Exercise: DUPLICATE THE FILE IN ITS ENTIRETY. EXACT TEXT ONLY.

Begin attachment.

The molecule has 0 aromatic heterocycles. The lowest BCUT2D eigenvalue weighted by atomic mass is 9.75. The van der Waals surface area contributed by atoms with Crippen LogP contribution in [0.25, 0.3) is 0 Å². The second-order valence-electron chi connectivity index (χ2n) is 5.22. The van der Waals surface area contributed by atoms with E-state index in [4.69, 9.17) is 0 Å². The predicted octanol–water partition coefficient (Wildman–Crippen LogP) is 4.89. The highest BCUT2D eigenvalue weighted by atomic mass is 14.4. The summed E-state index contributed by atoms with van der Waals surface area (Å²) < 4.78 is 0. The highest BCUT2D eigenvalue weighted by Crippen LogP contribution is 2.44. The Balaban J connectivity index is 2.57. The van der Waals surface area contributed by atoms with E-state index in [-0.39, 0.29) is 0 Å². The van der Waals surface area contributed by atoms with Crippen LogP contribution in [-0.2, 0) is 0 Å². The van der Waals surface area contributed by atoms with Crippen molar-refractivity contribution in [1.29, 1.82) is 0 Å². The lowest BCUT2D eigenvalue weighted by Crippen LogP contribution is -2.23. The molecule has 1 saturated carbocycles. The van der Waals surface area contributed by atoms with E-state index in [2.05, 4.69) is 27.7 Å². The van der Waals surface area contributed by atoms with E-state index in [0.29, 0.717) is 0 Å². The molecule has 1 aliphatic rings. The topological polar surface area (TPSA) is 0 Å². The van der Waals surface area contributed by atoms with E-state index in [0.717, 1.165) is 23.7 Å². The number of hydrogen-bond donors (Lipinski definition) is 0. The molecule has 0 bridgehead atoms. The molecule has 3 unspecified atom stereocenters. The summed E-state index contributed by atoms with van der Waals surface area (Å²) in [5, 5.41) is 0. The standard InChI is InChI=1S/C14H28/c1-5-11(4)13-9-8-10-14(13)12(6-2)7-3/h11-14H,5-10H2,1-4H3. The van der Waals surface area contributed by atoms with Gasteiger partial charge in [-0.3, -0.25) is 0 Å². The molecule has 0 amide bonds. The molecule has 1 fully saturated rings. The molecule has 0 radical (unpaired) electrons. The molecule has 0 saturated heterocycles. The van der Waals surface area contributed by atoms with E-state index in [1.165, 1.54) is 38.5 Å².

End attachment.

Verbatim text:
The molecule has 0 aromatic heterocycles. The lowest BCUT2D eigenvalue weighted by atomic mass is 9.75. The van der Waals surface area contributed by atoms with Crippen LogP contribution in [0.25, 0.3) is 0 Å². The second-order valence-electron chi connectivity index (χ2n) is 5.22. The van der Waals surface area contributed by atoms with E-state index in [4.69, 9.17) is 0 Å². The predicted octanol–water partition coefficient (Wildman–Crippen LogP) is 4.89. The highest BCUT2D eigenvalue weighted by atomic mass is 14.4. The summed E-state index contributed by atoms with van der Waals surface area (Å²) < 4.78 is 0. The highest BCUT2D eigenvalue weighted by Crippen LogP contribution is 2.44. The Balaban J connectivity index is 2.57. The van der Waals surface area contributed by atoms with E-state index in [-0.39, 0.29) is 0 Å². The van der Waals surface area contributed by atoms with Crippen LogP contribution in [-0.2, 0) is 0 Å². The van der Waals surface area contributed by atoms with Crippen molar-refractivity contribution in [1.29, 1.82) is 0 Å². The lowest BCUT2D eigenvalue weighted by Crippen LogP contribution is -2.23. The molecule has 1 saturated carbocycles. The van der Waals surface area contributed by atoms with E-state index in [2.05, 4.69) is 27.7 Å². The van der Waals surface area contributed by atoms with E-state index in [0.29, 0.717) is 0 Å². The molecule has 1 aliphatic rings. The topological polar surface area (TPSA) is 0 Å². The van der Waals surface area contributed by atoms with E-state index in [0.717, 1.165) is 23.7 Å². The number of hydrogen-bond donors (Lipinski definition) is 0. The molecule has 0 bridgehead atoms. The molecule has 3 unspecified atom stereocenters. The summed E-state index contributed by atoms with van der Waals surface area (Å²) in [5, 5.41) is 0. The standard InChI is InChI=1S/C14H28/c1-5-11(4)13-9-8-10-14(13)12(6-2)7-3/h11-14H,5-10H2,1-4H3. The van der Waals surface area contributed by atoms with Gasteiger partial charge in [-0.3, -0.25) is 0 Å². The molecule has 0 amide bonds. The molecule has 1 fully saturated rings. The molecule has 0 radical (unpaired) electrons. The molecule has 0 saturated heterocycles. The van der Waals surface area contributed by atoms with E-state index in [1.165, 1.54) is 38.5 Å².